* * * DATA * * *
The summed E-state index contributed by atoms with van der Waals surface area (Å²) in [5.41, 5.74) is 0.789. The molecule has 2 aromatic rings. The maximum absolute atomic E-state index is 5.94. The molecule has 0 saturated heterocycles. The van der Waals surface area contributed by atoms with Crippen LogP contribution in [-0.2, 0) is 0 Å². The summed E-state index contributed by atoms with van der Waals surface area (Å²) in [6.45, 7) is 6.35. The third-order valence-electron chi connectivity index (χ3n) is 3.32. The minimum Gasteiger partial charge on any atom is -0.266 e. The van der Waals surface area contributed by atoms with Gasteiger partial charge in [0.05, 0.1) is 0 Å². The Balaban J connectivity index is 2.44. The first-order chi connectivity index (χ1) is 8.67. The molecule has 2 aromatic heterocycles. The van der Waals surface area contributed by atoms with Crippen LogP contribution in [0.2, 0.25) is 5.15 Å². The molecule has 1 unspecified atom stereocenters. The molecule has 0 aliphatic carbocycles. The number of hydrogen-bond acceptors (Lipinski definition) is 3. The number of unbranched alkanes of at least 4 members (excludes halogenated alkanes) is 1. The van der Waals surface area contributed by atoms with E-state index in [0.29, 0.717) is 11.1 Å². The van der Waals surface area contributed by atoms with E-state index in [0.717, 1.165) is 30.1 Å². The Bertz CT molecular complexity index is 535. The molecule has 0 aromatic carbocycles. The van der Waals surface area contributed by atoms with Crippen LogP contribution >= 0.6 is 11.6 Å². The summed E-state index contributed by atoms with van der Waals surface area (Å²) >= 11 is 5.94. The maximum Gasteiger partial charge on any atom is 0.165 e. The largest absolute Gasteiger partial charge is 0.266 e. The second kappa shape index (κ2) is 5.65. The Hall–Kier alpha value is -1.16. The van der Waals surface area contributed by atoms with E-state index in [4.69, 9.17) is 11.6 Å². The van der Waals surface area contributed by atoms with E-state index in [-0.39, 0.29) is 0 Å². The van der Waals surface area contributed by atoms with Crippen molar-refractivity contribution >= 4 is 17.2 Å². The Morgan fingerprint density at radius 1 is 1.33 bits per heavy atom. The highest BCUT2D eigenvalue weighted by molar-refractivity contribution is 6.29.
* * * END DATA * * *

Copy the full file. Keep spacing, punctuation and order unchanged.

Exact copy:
The summed E-state index contributed by atoms with van der Waals surface area (Å²) in [5.41, 5.74) is 0.789. The molecule has 2 aromatic rings. The maximum absolute atomic E-state index is 5.94. The molecule has 0 saturated heterocycles. The van der Waals surface area contributed by atoms with Crippen LogP contribution in [-0.2, 0) is 0 Å². The summed E-state index contributed by atoms with van der Waals surface area (Å²) in [6.45, 7) is 6.35. The third-order valence-electron chi connectivity index (χ3n) is 3.32. The minimum Gasteiger partial charge on any atom is -0.266 e. The van der Waals surface area contributed by atoms with Gasteiger partial charge in [0.05, 0.1) is 0 Å². The Balaban J connectivity index is 2.44. The first-order chi connectivity index (χ1) is 8.67. The molecule has 2 aromatic heterocycles. The van der Waals surface area contributed by atoms with Crippen LogP contribution in [0.2, 0.25) is 5.15 Å². The molecule has 1 unspecified atom stereocenters. The molecule has 0 aliphatic carbocycles. The number of hydrogen-bond acceptors (Lipinski definition) is 3. The number of unbranched alkanes of at least 4 members (excludes halogenated alkanes) is 1. The van der Waals surface area contributed by atoms with E-state index in [0.29, 0.717) is 11.1 Å². The van der Waals surface area contributed by atoms with E-state index in [0.717, 1.165) is 30.1 Å². The Bertz CT molecular complexity index is 535. The molecule has 0 aromatic carbocycles. The van der Waals surface area contributed by atoms with Crippen LogP contribution >= 0.6 is 11.6 Å². The summed E-state index contributed by atoms with van der Waals surface area (Å²) >= 11 is 5.94. The maximum Gasteiger partial charge on any atom is 0.165 e. The largest absolute Gasteiger partial charge is 0.266 e. The second kappa shape index (κ2) is 5.65. The Hall–Kier alpha value is -1.16. The van der Waals surface area contributed by atoms with E-state index in [4.69, 9.17) is 11.6 Å². The van der Waals surface area contributed by atoms with E-state index in [-0.39, 0.29) is 0 Å². The van der Waals surface area contributed by atoms with Crippen molar-refractivity contribution >= 4 is 17.2 Å². The Morgan fingerprint density at radius 1 is 1.33 bits per heavy atom. The highest BCUT2D eigenvalue weighted by molar-refractivity contribution is 6.29.